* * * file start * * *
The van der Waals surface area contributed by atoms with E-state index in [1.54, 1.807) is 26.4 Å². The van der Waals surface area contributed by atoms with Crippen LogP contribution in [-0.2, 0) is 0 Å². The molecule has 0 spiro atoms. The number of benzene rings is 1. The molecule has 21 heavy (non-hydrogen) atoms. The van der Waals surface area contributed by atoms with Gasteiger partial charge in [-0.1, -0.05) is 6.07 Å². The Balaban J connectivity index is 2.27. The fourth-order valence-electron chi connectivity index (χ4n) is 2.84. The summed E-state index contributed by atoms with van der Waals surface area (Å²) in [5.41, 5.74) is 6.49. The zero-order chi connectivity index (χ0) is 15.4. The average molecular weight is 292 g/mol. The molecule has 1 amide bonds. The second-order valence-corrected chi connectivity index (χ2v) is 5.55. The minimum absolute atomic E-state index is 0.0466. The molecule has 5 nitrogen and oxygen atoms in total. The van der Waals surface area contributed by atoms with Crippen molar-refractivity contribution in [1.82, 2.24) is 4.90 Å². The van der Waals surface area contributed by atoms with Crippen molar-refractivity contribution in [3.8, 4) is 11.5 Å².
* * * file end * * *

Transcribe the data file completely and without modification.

The van der Waals surface area contributed by atoms with E-state index in [1.54, 1.807) is 26.4 Å². The van der Waals surface area contributed by atoms with Crippen LogP contribution in [-0.2, 0) is 0 Å². The molecule has 0 spiro atoms. The number of benzene rings is 1. The molecule has 21 heavy (non-hydrogen) atoms. The van der Waals surface area contributed by atoms with Gasteiger partial charge in [-0.1, -0.05) is 6.07 Å². The Balaban J connectivity index is 2.27. The fourth-order valence-electron chi connectivity index (χ4n) is 2.84. The summed E-state index contributed by atoms with van der Waals surface area (Å²) in [5.41, 5.74) is 6.49. The zero-order chi connectivity index (χ0) is 15.4. The average molecular weight is 292 g/mol. The molecule has 1 amide bonds. The second-order valence-corrected chi connectivity index (χ2v) is 5.55. The minimum absolute atomic E-state index is 0.0466. The molecule has 5 nitrogen and oxygen atoms in total. The van der Waals surface area contributed by atoms with Crippen molar-refractivity contribution in [1.82, 2.24) is 4.90 Å². The van der Waals surface area contributed by atoms with Crippen molar-refractivity contribution in [3.8, 4) is 11.5 Å².